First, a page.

Recruitment of CDK4 mutated melanoma families and data collection
Melanoma families with germline CDK4 mutations were recruited for this study either by contacting the authors of published papers4 ,5 ,12–18 or by requests for unpublished families via GenoMEL, the Melanoma Genetics Consortium (www.genomel.org). Seventeen families, including five unpublished, were enrolled (table 1).
Clinical examinations were performed by dermatologists or specifically trained research nurses, and phenotypic data were collected via a standardised form. Examiners were generally unaware of the genotype of individuals before recording clinical features. Data collected included skin type using the ‘Fitzpatrick classification’,36 eye and hair colour, and total number of nevi (>2 mm in diameter). Also the presence of clinically atypical nevi, defined as nevi >5 mm with irregular pigmentation and an irregular or diffuse border,37 was recorded. Diagnoses of cutaneous melanoma were confirmed by histology reports and/or medical records. For patients with MPMs, the total number of melanomas was recorded; however, age at melanoma diagnosis, anatomic location, and histological type were recorded only for the first three primaries. Anatomic location of the melanomas was categorised into head/neck, limbs, and trunk. Histologic type was recorded as superficial spreading melanoma (SSM), nodular melanoma (NM), lentigo malignant melanoma (LMM), in situ melanoma, and melanoma unclassified/classification unknown. No acral or mucosal melanomas were observed in our material. Information on non-melanoma cancers was collected for the melanoma cases and for those unaffected subjects who either had tested positive for a CDK4 mutation or were considered as obligate mutation carriers.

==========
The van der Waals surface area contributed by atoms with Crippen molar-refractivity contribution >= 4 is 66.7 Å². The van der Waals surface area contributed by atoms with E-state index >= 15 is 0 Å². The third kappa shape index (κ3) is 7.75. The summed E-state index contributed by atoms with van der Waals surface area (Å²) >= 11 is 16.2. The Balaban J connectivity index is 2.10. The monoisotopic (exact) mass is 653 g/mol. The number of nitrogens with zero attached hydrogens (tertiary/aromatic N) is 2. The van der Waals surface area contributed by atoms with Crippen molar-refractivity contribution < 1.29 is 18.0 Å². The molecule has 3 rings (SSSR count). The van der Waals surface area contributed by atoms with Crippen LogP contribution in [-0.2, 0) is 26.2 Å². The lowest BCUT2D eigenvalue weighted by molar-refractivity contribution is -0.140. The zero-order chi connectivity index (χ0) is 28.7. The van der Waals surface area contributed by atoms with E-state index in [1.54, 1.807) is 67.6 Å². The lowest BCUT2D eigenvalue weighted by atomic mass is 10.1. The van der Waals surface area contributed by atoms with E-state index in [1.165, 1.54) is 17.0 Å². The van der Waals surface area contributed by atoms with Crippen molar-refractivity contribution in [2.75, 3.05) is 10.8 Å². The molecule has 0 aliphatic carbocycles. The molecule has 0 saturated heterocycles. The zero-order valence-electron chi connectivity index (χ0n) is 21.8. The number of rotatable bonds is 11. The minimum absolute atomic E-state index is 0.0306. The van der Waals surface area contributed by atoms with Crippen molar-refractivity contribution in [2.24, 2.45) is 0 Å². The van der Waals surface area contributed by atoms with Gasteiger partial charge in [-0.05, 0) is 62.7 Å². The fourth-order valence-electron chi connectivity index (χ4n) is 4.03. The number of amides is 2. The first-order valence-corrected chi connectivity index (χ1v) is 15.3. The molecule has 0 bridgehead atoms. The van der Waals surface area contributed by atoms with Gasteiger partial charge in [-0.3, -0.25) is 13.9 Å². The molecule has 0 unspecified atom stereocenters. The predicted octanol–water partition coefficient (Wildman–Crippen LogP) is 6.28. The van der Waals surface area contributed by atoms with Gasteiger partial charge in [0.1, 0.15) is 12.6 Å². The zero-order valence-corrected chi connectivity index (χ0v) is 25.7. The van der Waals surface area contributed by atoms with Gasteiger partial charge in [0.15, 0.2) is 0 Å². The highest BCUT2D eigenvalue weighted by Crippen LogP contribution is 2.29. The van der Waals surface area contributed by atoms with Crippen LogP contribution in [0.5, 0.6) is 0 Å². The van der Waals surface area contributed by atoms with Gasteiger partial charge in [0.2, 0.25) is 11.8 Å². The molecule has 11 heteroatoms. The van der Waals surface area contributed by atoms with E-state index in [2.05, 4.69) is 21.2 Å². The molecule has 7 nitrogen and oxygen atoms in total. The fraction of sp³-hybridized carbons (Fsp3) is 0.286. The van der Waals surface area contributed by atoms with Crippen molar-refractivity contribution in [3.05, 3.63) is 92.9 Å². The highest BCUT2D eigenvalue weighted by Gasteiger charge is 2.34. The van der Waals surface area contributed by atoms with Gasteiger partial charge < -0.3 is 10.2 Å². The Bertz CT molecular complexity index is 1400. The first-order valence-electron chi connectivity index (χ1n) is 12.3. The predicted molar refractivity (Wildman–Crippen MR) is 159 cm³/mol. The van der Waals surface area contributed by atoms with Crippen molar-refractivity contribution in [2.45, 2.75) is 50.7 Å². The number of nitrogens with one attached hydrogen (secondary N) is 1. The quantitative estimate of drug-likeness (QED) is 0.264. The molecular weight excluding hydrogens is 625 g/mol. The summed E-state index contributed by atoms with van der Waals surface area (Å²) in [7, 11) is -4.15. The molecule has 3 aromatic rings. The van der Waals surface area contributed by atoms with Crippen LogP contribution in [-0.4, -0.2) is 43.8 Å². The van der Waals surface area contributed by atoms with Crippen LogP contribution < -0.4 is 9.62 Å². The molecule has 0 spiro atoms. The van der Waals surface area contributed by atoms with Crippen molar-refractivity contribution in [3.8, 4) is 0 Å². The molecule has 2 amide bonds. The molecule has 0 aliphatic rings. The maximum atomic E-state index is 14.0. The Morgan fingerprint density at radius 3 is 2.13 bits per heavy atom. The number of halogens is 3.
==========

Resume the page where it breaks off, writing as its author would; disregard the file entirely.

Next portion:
Written informed consent was obtained from the family members before enrolment. The study was performed according to the Helsinki declaration.
DNA analysis of CDK4 and MC1R
DNA samples were available from 209 subjects. Altogether, DNA from 62 melanoma cases, 106 unaffected family members (melanoma status not given for three of these; they were considered as unaffected in this study), and 41 spouses were examined for mutations in CDK4 exon 2 and for variants in the coding region of MC1R. The initial DNA analysis was performed by each individual research group, either by direct Sanger sequencing or by single strand conformation polymorphism screening; hence there was slight variation in protocols and primers.4 ,5 ,12–18